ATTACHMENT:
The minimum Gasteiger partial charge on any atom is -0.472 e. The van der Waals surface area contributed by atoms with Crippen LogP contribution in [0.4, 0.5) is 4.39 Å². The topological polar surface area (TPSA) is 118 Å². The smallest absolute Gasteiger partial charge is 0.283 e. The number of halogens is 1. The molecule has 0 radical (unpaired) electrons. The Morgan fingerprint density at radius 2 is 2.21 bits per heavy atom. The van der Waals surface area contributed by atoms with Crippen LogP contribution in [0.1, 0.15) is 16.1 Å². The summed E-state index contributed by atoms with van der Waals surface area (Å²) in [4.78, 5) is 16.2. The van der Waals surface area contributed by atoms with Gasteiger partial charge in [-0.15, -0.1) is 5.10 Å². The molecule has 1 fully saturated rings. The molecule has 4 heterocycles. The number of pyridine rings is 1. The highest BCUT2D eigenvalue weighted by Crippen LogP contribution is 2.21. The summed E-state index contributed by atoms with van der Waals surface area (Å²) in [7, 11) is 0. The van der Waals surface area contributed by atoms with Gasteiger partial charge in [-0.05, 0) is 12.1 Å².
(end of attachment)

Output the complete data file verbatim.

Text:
The minimum Gasteiger partial charge on any atom is -0.472 e. The van der Waals surface area contributed by atoms with Crippen LogP contribution in [0.4, 0.5) is 4.39 Å². The topological polar surface area (TPSA) is 118 Å². The smallest absolute Gasteiger partial charge is 0.283 e. The number of halogens is 1. The molecule has 0 radical (unpaired) electrons. The Morgan fingerprint density at radius 2 is 2.21 bits per heavy atom. The van der Waals surface area contributed by atoms with Crippen LogP contribution in [0.1, 0.15) is 16.1 Å². The summed E-state index contributed by atoms with van der Waals surface area (Å²) in [4.78, 5) is 16.2. The van der Waals surface area contributed by atoms with Gasteiger partial charge in [-0.15, -0.1) is 5.10 Å². The molecule has 1 fully saturated rings. The molecule has 4 heterocycles. The number of pyridine rings is 1. The highest BCUT2D eigenvalue weighted by Crippen LogP contribution is 2.21. The summed E-state index contributed by atoms with van der Waals surface area (Å²) in [7, 11) is 0. The van der Waals surface area contributed by atoms with Gasteiger partial charge in [-0.05, 0) is 12.1 Å².